A growing body of literature examines links between nurse staffing levels in nursing homes and quality of care. Evidence is focused on US nursing facilities; no UK/European studies were identified and no evidence was found on residential care homes.
'Quality' is a difficult concept to capture directly. Resident or organisational outcomes are often used as a proxy for quality and these tend to focus on 'clinical' outcomes. Limited studies take a broader view of resident outcomes, such as quality-of-life measures and social indicators. Research should encompass physical, mental and social care outcomes to broaden understanding of the multi-dimensional nature of quality.
Inconsistent and contradictory results about the link between nurse staffing and quality in nursing care homes make it difficult to make recommendations. Research has concentrated on measuring quality in relation to numbers of nurses. Other staffing factors, such as turnover, staffing levels, worker stability, agency staff use, training and the way care is organised, may determine staff effectiveness. Medical and therapist inputs may also influence quality of care. There is no economic evidence on the cost-effectiveness of nurse staffing in care homes. Future research needs to address what combination of nursing skill levels contribute to quality in the most cost-effective manner.
Although there is research on the interface between hospitals and care homes, studies do not generally distinguish residential homes. Some have considered variations in hospital admission rates between nursing homes to identify potentially preventable or inappropriate hospitalisations. The interface with hospital emergency care is particularly important, including hospitalisation of residents for suspected respiratory infection.
Older adults who are hospitalised can decline in a matter of days, emphasising the importance of timely hospital discharge. Research suggests that a heterogeneous patient population, relatively unqualified staff and cultural differences between sectors can limit the effectiveness of an early discharge model in residential homes. Some evidence suggests that stroke patients in nursing homes are less likely to receive physiotherapy or occupational therapy than those in hospital-based extended nursing care and that patients discharged to a nursing home have a greater risk of dying. Placement in nursing homes after stroke discharge needs to be better understood to manage length of stay and the cost of acute care.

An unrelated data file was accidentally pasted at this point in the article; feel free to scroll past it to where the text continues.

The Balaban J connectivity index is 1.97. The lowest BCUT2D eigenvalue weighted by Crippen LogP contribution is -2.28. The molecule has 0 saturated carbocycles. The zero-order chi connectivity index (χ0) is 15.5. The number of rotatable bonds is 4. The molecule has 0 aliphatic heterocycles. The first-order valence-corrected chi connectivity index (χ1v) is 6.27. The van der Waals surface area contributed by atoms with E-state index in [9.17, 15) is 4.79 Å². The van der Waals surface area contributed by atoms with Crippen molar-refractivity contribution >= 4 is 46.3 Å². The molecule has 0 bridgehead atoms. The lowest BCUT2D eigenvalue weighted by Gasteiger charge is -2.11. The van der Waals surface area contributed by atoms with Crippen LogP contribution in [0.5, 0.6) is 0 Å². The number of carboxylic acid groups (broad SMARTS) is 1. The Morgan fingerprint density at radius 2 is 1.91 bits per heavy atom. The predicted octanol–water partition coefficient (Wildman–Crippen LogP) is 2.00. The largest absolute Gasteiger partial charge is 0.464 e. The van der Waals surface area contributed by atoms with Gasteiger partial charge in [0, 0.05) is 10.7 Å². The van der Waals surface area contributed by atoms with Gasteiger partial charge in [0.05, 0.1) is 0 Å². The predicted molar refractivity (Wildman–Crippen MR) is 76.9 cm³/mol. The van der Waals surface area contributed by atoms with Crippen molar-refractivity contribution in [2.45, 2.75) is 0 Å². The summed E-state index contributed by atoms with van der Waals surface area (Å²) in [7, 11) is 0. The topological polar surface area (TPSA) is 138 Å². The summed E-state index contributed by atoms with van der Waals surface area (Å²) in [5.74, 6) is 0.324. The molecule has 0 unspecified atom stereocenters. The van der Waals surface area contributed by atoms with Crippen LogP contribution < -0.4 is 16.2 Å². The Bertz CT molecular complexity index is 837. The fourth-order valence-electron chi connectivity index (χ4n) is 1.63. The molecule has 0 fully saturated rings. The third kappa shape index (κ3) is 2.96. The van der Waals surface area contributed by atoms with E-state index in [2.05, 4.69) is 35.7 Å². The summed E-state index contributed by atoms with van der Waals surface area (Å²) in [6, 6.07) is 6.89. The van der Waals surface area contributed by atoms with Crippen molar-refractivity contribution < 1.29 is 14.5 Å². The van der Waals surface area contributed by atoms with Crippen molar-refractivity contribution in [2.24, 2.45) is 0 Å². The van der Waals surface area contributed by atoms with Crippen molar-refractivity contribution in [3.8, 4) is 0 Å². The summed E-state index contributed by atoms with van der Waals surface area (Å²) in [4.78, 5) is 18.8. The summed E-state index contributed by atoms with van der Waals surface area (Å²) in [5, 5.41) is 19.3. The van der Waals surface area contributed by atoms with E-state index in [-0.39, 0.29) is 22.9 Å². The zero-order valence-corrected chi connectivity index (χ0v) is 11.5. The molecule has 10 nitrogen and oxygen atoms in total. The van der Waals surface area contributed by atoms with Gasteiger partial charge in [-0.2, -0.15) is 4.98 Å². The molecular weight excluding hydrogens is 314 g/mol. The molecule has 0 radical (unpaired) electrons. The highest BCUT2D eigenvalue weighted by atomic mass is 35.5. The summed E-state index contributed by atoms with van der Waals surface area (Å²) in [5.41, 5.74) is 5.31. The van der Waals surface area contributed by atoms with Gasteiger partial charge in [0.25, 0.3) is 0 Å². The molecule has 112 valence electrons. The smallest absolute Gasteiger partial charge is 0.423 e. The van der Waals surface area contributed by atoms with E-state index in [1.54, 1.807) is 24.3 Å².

Inter-institutional transfers are common in older patients after hospital discharge, emphasising the need to improve care transitions and ensure patient safety across settings. Research to date has not considered transfers from residential to nursing home care.
The literature on district nurse and therapist roles in care homes includes little research on residential care. UK research has identified that partnership working between district nurses and care home staff largely occurs by default, partly due to the perceived demands that older people in nursing and residential homes make on the district nursing service.
There is far less evidence on therapist input. The role of podiatry and occupational therapy has been discussed but research does not differentiate nursing and residential homes. The impact of occupational therapy cost on service use in residential homes has been raised recently.
The literature identifies a number of approaches to care improvement, mainly from nursing homes.